U.S. Department of Education Initiatives
The U.S. Department of Education has developed several important federally-funded initiatives that impact high schools. The National High School Center provides synthesized information to help educators understand U.S. Department of Education guidelines for these initiatives, resources to help identify funding, and resources to track how the funds are currently being allocated.
Click on the titles below to access more National High School Center resources related to each initiative:
In March 2010, President Obama and his administration released a blueprint plan for revising the Elementary and Secondary Education Act (ESEA). The primary intent of the plan is to improve academic standards and support states in ensuring students become college- and career-ready. To further support the new blueprint goals for ESEA, on August 5, 2010, the U.S. Department of Education announced thirteen related proposed priorities that “the Department may use, as appropriate, for discretionary grant competitions in FY 2011 and future years.” These thirteen priorities fall under three broad categories: 1) advancing key cradle-to-career educational reforms; 2) addressing the needs of student subgroups; and, 3) building capacity for systemic continuous improvement.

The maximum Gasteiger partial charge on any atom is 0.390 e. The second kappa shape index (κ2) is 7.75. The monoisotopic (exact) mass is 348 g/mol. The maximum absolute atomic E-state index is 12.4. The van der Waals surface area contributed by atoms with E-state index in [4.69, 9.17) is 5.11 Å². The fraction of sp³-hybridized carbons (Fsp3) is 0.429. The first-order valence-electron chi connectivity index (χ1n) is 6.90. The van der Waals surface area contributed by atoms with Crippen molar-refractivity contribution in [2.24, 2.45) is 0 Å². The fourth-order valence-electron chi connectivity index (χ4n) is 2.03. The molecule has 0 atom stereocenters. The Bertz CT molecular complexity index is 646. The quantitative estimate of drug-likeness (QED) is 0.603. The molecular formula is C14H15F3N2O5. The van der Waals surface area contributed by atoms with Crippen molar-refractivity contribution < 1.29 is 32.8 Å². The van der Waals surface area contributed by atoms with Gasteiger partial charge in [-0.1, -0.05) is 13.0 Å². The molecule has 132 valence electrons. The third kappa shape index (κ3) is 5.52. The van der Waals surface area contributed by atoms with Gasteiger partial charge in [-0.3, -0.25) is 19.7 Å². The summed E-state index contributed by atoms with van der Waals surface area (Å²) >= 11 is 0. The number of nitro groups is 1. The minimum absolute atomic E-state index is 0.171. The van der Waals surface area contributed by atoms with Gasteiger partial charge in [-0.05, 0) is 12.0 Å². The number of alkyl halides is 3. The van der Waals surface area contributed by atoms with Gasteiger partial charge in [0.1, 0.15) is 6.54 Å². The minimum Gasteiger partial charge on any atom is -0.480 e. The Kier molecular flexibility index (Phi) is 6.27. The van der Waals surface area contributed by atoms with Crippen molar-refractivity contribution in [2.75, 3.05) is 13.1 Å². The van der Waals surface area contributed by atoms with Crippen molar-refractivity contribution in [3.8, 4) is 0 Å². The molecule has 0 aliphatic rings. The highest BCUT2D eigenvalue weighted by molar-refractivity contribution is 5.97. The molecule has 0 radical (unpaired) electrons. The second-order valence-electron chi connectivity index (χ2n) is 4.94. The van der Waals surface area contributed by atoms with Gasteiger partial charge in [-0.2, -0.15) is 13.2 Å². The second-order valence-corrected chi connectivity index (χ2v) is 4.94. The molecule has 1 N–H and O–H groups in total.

The National High School Center has compiled examples of recent technical assistance (TA) responses that align to five of the new priority areas. These TA responses were developed by our TA Liaisons in reply to requests from Regional Comprehensive Centers (RCCs), and address issues related to high school improvement.
School Improvement Grants are federal funds authorized under Title I of the Elementary and Secondary Education Act to turn around low-performing schools and enable them to meet adequate yearly progress (AYP) and improve exit status. In 2009, ARRA greatly increased appropriations by providing $3 billion for new School Improvement Grants. Previously, the ESEA allocated $125 million in 2007 and $546 million in 2009. The SIG program represents one of most central initiatives to improve and turn around low-performing schools across the country.
The National High School Center has organized a tracking table of SIG awards to states and LEAs and a listing of related resources to help both state and local education agencies as they explore options for transforming low-performing high schools.